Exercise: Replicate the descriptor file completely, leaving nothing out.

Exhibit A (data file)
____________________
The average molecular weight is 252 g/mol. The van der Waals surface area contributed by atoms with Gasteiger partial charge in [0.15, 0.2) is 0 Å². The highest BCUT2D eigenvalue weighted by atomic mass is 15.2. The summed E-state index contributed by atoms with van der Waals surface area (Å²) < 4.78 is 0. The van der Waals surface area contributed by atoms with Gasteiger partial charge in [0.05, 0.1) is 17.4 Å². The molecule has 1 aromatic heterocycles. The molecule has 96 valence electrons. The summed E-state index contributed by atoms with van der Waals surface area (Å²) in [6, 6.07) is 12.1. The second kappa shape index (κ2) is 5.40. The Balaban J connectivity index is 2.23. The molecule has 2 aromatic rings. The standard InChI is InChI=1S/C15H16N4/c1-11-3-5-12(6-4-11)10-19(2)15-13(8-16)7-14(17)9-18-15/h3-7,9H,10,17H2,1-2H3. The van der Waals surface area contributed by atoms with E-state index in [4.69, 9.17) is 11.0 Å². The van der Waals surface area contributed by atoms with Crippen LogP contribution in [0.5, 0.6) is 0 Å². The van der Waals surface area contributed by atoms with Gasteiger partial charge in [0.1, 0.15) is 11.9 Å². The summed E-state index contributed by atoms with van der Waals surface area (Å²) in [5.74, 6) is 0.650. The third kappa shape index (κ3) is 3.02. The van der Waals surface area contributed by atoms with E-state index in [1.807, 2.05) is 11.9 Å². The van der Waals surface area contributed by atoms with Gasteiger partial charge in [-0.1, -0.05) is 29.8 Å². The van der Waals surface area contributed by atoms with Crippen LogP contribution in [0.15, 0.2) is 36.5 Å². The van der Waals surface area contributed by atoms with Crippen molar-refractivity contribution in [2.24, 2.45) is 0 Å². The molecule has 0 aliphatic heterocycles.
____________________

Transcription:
The average molecular weight is 252 g/mol. The van der Waals surface area contributed by atoms with Gasteiger partial charge in [0.15, 0.2) is 0 Å². The highest BCUT2D eigenvalue weighted by atomic mass is 15.2. The summed E-state index contributed by atoms with van der Waals surface area (Å²) < 4.78 is 0. The van der Waals surface area contributed by atoms with Gasteiger partial charge in [0.05, 0.1) is 17.4 Å². The molecule has 1 aromatic heterocycles. The molecule has 96 valence electrons. The summed E-state index contributed by atoms with van der Waals surface area (Å²) in [6, 6.07) is 12.1. The second kappa shape index (κ2) is 5.40. The Balaban J connectivity index is 2.23. The molecule has 2 aromatic rings. The standard InChI is InChI=1S/C15H16N4/c1-11-3-5-12(6-4-11)10-19(2)15-13(8-16)7-14(17)9-18-15/h3-7,9H,10,17H2,1-2H3. The van der Waals surface area contributed by atoms with E-state index in [4.69, 9.17) is 11.0 Å². The van der Waals surface area contributed by atoms with Crippen LogP contribution in [0.5, 0.6) is 0 Å². The van der Waals surface area contributed by atoms with Gasteiger partial charge in [0.1, 0.15) is 11.9 Å². The summed E-state index contributed by atoms with van der Waals surface area (Å²) in [5.74, 6) is 0.650. The third kappa shape index (κ3) is 3.02. The van der Waals surface area contributed by atoms with E-state index in [1.807, 2.05) is 11.9 Å². The van der Waals surface area contributed by atoms with Gasteiger partial charge in [-0.1, -0.05) is 29.8 Å². The van der Waals surface area contributed by atoms with Crippen LogP contribution in [0.15, 0.2) is 36.5 Å². The van der Waals surface area contributed by atoms with Crippen molar-refractivity contribution in [2.24, 2.45) is 0 Å². The molecule has 0 aliphatic heterocycles.